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Indonesian Protestants lend Covid self-isolation help

Churches to convert facilities into self-isolation centers for coronavirus patients to ease pressure on hospitals

Indonesian Protestants lend Covid self-isolation help

Father Albertus Gatot of St. John Baptist Parish in Ciamis, Bandung Diocese, conducts a funeral service for a Covid-19 victim on July 22. (Photo supplied)

Indonesia’s top Protestant ecumenical organization has called on its members to convert facilities owned by their churches into Covid-19 self-isolation centers.

The move has been welcomed by the government as it battles an upsurge in infections that has overwhelmed hospitals and made the country Asia’s Covid-19 epicenter.

"We are encouraging churches to convert facilities into self-isolation centers to ease the pressure on hospitals," Reverend Gomar Gultom, chairman of the Communion of Churches in Indonesia (PGI), said on July 29.

Too many people were now going without care and dying at home because of the strain on medical services, he said.

He said the management of possibly hundreds of such facilities will be in conjunction with local authorities "so that if an emergency occurs, it can still be handled."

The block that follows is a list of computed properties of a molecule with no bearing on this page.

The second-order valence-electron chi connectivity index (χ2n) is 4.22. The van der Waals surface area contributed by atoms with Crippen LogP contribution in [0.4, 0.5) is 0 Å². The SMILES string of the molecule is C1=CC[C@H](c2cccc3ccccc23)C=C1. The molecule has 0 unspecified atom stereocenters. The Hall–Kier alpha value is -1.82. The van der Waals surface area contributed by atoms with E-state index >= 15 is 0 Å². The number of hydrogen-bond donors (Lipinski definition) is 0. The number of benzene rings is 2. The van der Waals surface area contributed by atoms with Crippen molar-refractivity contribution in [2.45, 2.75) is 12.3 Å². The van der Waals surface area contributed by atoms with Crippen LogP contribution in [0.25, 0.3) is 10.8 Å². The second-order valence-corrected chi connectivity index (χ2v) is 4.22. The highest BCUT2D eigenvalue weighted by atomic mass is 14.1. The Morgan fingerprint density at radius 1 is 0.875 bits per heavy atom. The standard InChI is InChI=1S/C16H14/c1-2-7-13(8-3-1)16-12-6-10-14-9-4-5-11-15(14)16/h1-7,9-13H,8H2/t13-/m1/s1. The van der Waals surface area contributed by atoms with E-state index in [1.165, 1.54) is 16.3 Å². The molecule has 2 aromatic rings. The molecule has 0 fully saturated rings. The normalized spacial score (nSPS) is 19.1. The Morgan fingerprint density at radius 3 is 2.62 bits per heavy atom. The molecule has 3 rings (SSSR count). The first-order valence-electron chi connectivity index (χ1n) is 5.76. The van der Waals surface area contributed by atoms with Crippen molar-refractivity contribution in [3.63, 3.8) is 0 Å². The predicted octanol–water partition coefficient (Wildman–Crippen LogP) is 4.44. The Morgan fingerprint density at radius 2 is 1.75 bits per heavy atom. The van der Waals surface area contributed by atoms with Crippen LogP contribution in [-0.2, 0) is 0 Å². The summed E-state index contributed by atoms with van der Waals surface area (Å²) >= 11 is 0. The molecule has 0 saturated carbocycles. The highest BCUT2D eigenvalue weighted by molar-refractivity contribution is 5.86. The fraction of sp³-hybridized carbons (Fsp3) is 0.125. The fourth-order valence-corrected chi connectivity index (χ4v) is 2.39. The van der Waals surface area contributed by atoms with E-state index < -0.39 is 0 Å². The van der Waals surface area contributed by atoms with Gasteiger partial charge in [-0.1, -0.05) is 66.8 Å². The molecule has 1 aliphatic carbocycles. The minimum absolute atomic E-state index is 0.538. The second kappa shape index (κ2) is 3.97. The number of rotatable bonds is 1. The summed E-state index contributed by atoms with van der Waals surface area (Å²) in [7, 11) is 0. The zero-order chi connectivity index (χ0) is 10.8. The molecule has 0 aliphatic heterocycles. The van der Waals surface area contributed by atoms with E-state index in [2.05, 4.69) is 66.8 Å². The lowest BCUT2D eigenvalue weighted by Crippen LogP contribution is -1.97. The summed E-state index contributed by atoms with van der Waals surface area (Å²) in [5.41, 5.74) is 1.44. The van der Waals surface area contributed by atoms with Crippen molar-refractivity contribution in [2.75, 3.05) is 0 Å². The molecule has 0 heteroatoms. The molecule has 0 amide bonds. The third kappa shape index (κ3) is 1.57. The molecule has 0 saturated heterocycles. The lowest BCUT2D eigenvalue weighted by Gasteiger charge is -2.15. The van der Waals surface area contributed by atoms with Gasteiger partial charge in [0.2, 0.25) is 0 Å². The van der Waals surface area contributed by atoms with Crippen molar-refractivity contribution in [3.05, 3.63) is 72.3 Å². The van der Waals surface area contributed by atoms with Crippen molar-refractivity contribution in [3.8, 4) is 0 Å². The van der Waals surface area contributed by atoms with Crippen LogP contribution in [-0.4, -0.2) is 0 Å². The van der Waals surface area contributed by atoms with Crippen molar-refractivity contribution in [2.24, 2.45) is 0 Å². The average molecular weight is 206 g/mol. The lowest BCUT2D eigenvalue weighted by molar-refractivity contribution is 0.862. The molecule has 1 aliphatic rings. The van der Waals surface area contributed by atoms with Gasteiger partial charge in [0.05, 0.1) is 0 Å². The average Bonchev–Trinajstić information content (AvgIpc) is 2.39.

Gultom said churches have the same goals as the government in tackling Covid-19 — suppressing the spread of the virus, building public awareness to obey health regulations and solving economic problems faced by affected communities.

It's time for us to act together with concrete actions that build solidarity

Reverend Jacky Manuputty, the PGI’s general secretary, said several churches in Jakarta and South Sulawesi are already being used as places for self-isolation but the PGI wants to extend this elsewhere.

He said solidarity among religious institutions is very important to assist government efforts against this very grave threat.

The PGI's move was enthusiastically welcomed by Muhammad Mahfud MD, the coordinating minister for political, legal and security affairs.

"It's time for us to act together with concrete actions that build solidarity," he said, adding that details about who would be admitted to these centers and the care given to them would be revealed later.

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He affirmed the importance of religious organizations and hoped that religious leaders would continue to provide awareness about health protocols.

"Covid is with us and will be for some time yet, so government cooperation with religious organizations is crucial," he said.

The PGI's move follows similar pledges from other religious groups, including Catholics.

In Yogyakarta, the Sisters of Charity of St. Charles Borromeo have converted their formation house, which can accommodate 164 patients, into a self-isolation center that will start operating on Aug. 1.

Meanwhile, Jakarta Archdiocese has converted its Samadi pastoral center and has 90 nuns, priests and volunteers looking after around 60 patients.

Indonesia's daily infections have exceeded 40,000 in recent weeks, while the daily death toll on July 29 was over 1,500.

The total number of cases has reached 3.28 million and the number of deaths recorded nationwide is 89,000.

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